How chaplains master the art of listening
Posted August 7
Chaplains spend thousands of hours perfecting skills that many people assume come naturally: sitting and listening. They become masters of the ministry of presence, bringing the same professionalism to spiritual care that doctors bring to surgery.
"They're not just nice guys and gals that love people," said Mark Allison, founder and president of the World Spiritual Health Organization, at his institution's graduation ceremony Wednesday night.
Allison's latest crop of graduates had each spent the last year logging around 1,600 hours in hospitals or hospices, completing more than 3,000 pages of reading and writing more than 1,000 pages of personal reflections. They'd offered hundreds of prayers at patients' bedsides and shed many tears.
This extensive training prepares them to face the unexpected. Whether sitting by hospital beds, riding in police cars or traveling overseas with members of the military, chaplains are tasked with restoring calm in the midst of chaos.
"I once met with a patient's brother who was so distraught that he completely destroyed a waiting room," said Emma Peterson, a chaplain at a mid-sized hospital in Iowa. "I sat in that room while he ripped a television off the wall like I was at a spa."
Chaplains have no scripts to follow or party tricks to employ. They learn to meet tragedy with humility and an open mind, honing skills that would benefit anyone hoping to support friends and family members in need, said Lucinda Huffaker, director of supervised ministries at Yale Divinity School.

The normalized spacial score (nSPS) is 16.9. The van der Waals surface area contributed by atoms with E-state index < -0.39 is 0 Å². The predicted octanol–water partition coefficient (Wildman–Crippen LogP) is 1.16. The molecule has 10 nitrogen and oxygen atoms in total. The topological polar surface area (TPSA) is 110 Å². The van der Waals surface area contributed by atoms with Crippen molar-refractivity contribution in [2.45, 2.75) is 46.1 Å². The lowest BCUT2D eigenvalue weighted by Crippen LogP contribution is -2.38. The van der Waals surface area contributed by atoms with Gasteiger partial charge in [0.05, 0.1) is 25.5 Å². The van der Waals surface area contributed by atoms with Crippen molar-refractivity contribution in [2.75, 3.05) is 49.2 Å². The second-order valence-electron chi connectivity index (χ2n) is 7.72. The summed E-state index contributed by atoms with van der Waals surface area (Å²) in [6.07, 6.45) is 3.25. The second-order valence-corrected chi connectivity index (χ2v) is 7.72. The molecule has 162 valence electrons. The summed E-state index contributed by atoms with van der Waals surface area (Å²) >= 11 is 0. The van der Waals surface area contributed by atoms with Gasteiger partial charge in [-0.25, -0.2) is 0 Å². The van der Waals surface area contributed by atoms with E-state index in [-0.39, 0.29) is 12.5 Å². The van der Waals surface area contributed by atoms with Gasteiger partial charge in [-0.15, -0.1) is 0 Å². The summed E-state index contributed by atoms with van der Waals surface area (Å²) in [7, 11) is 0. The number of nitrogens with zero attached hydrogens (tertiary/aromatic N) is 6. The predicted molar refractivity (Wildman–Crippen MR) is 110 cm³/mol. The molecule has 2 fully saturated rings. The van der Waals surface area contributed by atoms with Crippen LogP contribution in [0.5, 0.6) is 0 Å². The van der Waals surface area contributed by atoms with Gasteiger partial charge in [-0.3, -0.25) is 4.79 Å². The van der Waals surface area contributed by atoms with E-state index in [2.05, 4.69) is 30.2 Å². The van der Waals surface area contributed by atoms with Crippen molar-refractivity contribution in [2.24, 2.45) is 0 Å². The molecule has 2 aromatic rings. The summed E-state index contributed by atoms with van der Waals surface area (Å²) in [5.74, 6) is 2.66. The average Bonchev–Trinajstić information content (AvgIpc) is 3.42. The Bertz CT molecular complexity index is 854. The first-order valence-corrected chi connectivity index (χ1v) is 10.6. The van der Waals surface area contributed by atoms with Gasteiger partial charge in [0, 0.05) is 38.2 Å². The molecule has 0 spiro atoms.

"Most of us try to be proactive and fix things and be in charge and be in control. This is so different from that," she said.
Helpful tactics, but no toolbox
One of the most common misconceptions about chaplains is that they're volunteers, people with strong personal faith who feel comfortable leading prayers.
Although some of the men and women who serve sports teams or police departments do come to their position with little more than a letter of recommendation from a pastor, professional training is becoming more and more common.
"We're not just nice people with a passion (for spiritual care) who go to church," said Saundra Shanti, lead staff chaplain at St. Mark's Hospital in Millcreek. "It matters so much to study and be prepared."
Hospitals routinely ask that chaplain applicants have at least a year of full-time chaplaincy training under their belt, as well as an advanced degree in theology or ministry. The National Guard asks that chaplain volunteers have ministry experience and an official endorsement from a faith group.
Training for chaplains comes in many forms, but programs generally focus on helping participants shed some of their worst conversational habits, Huffaker said.
"They've got to learn listening skills. They've got to learn how to be with people in crisis without making decisions for them or trying to fix it," she said.
People who enroll at Allison's World Spiritual Health Organization attend a four-hour group discussion each Wednesday night in addition to completing units of CPE, or clinical pastoral education, under the supervision of experienced chaplains.
"There is an academic side, a spiritual side and a psychology side to it. We blend those into a trinity of sorts to train chaplains to help people in crisis," Allison said.